Promoting a great graduate Engineering experience online

Posted on September 30, 2020

Meet some of Queen’s Vanier scholars in graduate studies, and Vice-Dean Brian Surgenor, in a video that explains why Queen’s is one of Canada’s leading choices for graduate studies in Engineering.

As the world of higher education adjusted to COVID-19, graduate schools – traditionally marketed through in-person expos at universities – were among the many institutions that had to adjust.

So when it was time to take the show on the road, Queen’s Engineering Vice-Dean Brian Surgenor took it to the information superhighway, along with five of Canada’s other leading engineering schools.

“I’ve grown accustomed to taking Queen’s from coast to coast,” he says of his past work with the Canadian Graduate Engineering Consortium, a travelling expo that sees Engineering schools visit each other in a trade-show type environment to introduce themselves as graduate schools to Engineering undergrads. “This year, however, rather than our recruitment team visiting students across the country, we’re bringing them to us… virtually speaking.”

Queen’s, along with Waterloo, McGill, McMaster, the University of Toronto and Western, are running a single one-day conference online on October 7. Registration is free. Hosted on the virtual event platform Hopin, the event features an opening address, keynote with Joel Atwater (portfolio management leader at Google Research), a panel of grad students, and featured time on a ‘main stage’ and Q&A session for every school. To accommodate bicoastal schedules, the event will actually cycle through its key events twice.

“This is a key opportunity for us to speak to students from coast to coast about what makes Queen’s unique,” Surgenor says. He will be hosting two Q&A sessions through the event, talking to prospective graduate students at both 2:30 and 6:30 p.m. (ET), in rotation with all participating universities. The event will also feature ‘booths’ from all the universities, letting registrants learn more about the various schools at the fair through live presentations, chat, and pre-recorded videos and special web content.

“We boast some of the best researchers – and best research facilities – in all of Canada,” he says. “We have students looking at wearable robotics, and others at macromolecular virus modelling, while still others are developing global-scale civil engineering projects. Our newest research hub, Ingenuity Labs, is a multidisciplinary research centre looking to advance the state of the art in intelligent systems and autonomous machines. With our ongoing excellence in everything from ecological research to power generation, I feel that there’s never been a better time to join our graduate program.”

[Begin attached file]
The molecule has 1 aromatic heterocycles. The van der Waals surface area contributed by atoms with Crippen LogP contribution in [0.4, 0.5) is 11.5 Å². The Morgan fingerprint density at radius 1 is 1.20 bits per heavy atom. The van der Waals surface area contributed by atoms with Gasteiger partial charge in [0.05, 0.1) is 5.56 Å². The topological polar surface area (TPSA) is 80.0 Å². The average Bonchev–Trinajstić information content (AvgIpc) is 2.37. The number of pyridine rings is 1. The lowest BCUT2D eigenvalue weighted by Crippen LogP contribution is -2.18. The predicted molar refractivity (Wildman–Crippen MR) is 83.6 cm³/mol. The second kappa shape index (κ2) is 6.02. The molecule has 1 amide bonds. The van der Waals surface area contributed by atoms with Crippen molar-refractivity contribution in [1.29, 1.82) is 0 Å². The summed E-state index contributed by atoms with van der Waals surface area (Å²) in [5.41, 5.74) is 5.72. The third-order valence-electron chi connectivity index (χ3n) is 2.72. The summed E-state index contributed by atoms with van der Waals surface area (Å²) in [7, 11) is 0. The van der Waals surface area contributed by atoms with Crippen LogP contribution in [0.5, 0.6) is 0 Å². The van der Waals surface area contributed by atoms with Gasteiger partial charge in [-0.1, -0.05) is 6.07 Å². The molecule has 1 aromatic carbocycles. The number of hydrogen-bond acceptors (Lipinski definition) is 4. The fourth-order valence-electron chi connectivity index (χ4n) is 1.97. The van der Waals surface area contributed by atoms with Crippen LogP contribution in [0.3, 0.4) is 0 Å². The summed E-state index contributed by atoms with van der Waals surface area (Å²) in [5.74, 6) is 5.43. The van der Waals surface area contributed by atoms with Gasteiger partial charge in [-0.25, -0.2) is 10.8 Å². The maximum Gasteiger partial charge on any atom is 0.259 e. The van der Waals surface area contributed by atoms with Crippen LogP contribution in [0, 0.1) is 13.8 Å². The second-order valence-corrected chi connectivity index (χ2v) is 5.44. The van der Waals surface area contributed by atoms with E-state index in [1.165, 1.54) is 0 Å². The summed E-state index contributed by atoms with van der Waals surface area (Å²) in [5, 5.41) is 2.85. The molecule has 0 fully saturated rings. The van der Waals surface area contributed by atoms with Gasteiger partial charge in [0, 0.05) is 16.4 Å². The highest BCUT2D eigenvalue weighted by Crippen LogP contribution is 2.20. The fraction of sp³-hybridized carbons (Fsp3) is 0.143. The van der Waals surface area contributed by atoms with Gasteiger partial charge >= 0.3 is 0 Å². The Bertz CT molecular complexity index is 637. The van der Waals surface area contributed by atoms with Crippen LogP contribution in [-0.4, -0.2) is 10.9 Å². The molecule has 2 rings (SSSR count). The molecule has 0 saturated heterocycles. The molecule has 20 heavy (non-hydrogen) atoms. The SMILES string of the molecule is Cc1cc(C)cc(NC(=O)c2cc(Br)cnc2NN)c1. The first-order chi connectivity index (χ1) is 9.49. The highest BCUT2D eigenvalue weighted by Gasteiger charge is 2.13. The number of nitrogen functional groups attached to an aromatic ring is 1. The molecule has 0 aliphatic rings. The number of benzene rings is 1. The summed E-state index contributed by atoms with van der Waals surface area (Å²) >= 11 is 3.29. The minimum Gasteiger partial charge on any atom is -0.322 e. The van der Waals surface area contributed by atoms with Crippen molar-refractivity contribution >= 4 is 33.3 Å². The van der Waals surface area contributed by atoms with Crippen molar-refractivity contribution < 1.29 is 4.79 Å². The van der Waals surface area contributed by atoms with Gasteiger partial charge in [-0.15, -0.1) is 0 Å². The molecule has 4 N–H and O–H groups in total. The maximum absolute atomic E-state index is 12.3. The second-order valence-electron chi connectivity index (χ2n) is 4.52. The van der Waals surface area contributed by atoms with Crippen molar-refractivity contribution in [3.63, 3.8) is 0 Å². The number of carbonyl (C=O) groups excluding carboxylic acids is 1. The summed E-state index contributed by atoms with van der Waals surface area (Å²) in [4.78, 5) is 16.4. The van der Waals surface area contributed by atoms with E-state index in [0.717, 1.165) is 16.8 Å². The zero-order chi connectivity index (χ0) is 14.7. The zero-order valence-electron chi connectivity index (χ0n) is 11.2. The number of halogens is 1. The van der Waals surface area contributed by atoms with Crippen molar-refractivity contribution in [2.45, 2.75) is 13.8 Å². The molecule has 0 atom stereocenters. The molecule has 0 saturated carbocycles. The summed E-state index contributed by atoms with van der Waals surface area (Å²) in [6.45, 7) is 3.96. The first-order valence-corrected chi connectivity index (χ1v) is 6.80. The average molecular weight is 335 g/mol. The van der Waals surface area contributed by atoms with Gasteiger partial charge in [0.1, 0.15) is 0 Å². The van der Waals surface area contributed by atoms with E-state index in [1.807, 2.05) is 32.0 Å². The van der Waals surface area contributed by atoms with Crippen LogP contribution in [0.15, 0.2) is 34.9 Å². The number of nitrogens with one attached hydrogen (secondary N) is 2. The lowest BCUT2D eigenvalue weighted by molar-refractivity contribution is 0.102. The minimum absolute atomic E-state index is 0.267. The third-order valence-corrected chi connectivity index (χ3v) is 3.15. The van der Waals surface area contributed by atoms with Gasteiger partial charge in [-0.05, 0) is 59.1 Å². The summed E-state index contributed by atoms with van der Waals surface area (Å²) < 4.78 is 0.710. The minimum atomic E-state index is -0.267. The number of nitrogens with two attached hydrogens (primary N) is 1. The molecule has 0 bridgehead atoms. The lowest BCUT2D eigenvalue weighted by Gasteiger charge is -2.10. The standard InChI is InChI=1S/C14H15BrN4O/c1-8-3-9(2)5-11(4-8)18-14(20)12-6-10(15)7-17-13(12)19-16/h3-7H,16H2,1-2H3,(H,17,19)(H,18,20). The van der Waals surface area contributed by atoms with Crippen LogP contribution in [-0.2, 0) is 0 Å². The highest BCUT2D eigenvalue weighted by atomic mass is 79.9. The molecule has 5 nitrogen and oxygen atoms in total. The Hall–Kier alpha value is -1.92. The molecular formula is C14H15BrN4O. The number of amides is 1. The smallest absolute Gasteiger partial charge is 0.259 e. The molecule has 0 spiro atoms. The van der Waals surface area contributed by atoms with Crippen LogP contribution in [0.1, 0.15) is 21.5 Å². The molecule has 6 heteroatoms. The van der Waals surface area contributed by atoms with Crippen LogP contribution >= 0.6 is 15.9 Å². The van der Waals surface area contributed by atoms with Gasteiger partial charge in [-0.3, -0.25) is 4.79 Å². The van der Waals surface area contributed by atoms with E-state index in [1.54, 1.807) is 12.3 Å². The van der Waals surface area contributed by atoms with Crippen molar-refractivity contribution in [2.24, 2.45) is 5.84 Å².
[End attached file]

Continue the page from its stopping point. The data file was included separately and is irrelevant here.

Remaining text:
The event will also feature a “drop-in booth,” running for its duration, where students can meet and chat live with graduate students from the engineering school’s many disciplines, including some of the university’s current Vanier scholars.

The Canadian Graduate Engineering Consortium is the first of two graduate studies events in October for Surgenor and Queen’s Engineering. The second, appropriately, is a Queen’s event.

“On October 28, we’ll be part of a cross-Queen’s graduate recruitment fair, participating with the university’s other faculties in an afternoon event that lets students review their graduate study options across the campus,” he says. “We’ll be presenting in a number of sessions that highlight some of the amazing work being done here in our graduate studies program.”

Will online recruitment affect Queen’s success in recruiting graduate students for the 2020-21 school year? “I don’t feel it will,” Surgenor says. “We’ve had exceptional grad students join our program recently, including three Vanier scholars. Whether we’re talking to students digitally or in person, I think our enthusiasm, spirit of community and all the things that make Queen’s unique will continue to shine through.”